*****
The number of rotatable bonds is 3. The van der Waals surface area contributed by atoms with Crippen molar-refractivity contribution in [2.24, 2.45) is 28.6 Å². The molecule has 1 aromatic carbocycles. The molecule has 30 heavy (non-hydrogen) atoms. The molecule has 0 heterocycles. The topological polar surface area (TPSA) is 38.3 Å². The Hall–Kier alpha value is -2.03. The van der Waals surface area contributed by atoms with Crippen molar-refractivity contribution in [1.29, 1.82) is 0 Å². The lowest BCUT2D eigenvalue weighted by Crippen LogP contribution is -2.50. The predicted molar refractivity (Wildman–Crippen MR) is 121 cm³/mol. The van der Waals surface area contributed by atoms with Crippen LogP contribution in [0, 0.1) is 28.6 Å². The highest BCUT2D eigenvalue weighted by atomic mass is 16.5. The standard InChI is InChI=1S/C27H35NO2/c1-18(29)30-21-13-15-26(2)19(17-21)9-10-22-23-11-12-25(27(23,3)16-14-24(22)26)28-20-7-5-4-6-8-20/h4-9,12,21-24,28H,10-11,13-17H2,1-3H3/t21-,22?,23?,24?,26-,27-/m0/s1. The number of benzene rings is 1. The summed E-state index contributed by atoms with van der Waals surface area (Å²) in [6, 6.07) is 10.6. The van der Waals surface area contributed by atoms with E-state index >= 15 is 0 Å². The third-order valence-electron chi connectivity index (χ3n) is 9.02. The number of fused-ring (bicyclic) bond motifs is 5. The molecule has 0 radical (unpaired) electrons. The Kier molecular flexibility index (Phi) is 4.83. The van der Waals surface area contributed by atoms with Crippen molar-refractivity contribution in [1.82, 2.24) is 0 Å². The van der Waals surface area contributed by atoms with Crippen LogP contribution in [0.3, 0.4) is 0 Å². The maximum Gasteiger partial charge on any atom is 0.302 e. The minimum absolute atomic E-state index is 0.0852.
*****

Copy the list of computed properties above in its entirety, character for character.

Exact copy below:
The number of rotatable bonds is 3. The van der Waals surface area contributed by atoms with Crippen molar-refractivity contribution in [2.24, 2.45) is 28.6 Å². The molecule has 1 aromatic carbocycles. The molecule has 30 heavy (non-hydrogen) atoms. The molecule has 0 heterocycles. The topological polar surface area (TPSA) is 38.3 Å². The Hall–Kier alpha value is -2.03. The van der Waals surface area contributed by atoms with Crippen molar-refractivity contribution in [1.29, 1.82) is 0 Å². The lowest BCUT2D eigenvalue weighted by Crippen LogP contribution is -2.50. The predicted molar refractivity (Wildman–Crippen MR) is 121 cm³/mol. The van der Waals surface area contributed by atoms with Crippen LogP contribution in [0, 0.1) is 28.6 Å². The highest BCUT2D eigenvalue weighted by atomic mass is 16.5. The standard InChI is InChI=1S/C27H35NO2/c1-18(29)30-21-13-15-26(2)19(17-21)9-10-22-23-11-12-25(27(23,3)16-14-24(22)26)28-20-7-5-4-6-8-20/h4-9,12,21-24,28H,10-11,13-17H2,1-3H3/t21-,22?,23?,24?,26-,27-/m0/s1. The number of benzene rings is 1. The summed E-state index contributed by atoms with van der Waals surface area (Å²) in [6, 6.07) is 10.6. The van der Waals surface area contributed by atoms with E-state index >= 15 is 0 Å². The third-order valence-electron chi connectivity index (χ3n) is 9.02. The number of fused-ring (bicyclic) bond motifs is 5. The molecule has 0 radical (unpaired) electrons. The Kier molecular flexibility index (Phi) is 4.83. The van der Waals surface area contributed by atoms with Crippen molar-refractivity contribution in [1.82, 2.24) is 0 Å². The van der Waals surface area contributed by atoms with Crippen LogP contribution in [0.3, 0.4) is 0 Å². The maximum Gasteiger partial charge on any atom is 0.302 e. The minimum absolute atomic E-state index is 0.0852.